Initially, that determination was left to the emergency room physician. But that ER doctor needed to find an inpatient physician who would agree to admit the patient. During my residency, we had a designated “medical admitting resident” each day who would make the decision about which patients were sick enough to require admission. Some residents got the reputation of being “sieves”, meaning that they would admit everyone that the ER physician called them about whereas other residents got the reputation of being “walls”, meaning that they would block admissions from the ER unless the patients were at death’s door. You always wanted to be on-call at night with a resident who was a “wall” because that meant you would have to do fewer history and physical exams, your inpatient service census would be lower, and you might actually get a few hours of sleep that night.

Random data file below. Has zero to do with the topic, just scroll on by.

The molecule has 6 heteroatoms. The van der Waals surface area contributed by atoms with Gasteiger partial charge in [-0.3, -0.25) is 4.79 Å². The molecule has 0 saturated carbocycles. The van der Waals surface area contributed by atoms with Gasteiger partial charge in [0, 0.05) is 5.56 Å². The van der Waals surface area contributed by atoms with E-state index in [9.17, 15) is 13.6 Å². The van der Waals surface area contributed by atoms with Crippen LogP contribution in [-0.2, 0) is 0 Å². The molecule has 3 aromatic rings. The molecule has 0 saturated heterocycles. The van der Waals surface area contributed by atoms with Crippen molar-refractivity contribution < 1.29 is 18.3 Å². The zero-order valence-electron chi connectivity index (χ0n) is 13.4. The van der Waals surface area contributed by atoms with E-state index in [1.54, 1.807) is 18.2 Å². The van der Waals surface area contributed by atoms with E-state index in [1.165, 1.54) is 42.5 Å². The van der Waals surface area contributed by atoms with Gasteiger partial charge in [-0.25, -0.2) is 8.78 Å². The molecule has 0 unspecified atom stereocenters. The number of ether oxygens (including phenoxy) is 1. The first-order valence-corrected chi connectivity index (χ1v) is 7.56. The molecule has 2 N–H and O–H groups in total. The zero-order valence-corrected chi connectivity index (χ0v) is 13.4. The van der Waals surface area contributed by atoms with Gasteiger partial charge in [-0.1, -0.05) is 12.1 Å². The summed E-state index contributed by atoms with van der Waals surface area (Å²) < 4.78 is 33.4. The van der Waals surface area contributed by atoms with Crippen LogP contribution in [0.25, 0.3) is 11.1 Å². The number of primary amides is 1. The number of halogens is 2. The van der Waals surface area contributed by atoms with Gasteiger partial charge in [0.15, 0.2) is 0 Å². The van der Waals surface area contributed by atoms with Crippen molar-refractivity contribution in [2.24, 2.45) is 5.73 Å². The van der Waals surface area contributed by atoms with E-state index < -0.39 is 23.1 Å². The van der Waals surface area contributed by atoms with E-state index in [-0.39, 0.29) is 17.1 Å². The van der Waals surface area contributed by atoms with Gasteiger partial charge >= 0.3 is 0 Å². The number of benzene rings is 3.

In order to provide some rules for which patients warranted inpatient admission, Medicare directed that patients who could be sent home within 24 hours should be observed in the ER rather than admitted to the hospital. However, keeping a lot of patients in ER beds for 24 hours was impractical so hospitals started putting those observation patients in regular hospital beds to avoid congestion in the emergency department. The unintended consequence was that this simply led to keeping patients in the hospital for longer than 24 hours, just so they could be classified as inpatients. This was especially a problem with outpatient procedures when many hospitals kept patients overnight for procedural recovery and then billed Medicare for both the outpatient procedure plus an inpatient hospital admission. Medicare countered in 2002 by agreeing to pay hospitals specifically for observation stays in order to provide an alternative to inpatient admission for those patients who were only mildly ill or who needed extra time to recover from an outpatient procedure. Initially, the only diagnoses that could be billed as observation stays were heart failure, chest pain, and asthma. In 2008, Medicare began paying for observation stays for all diagnoses.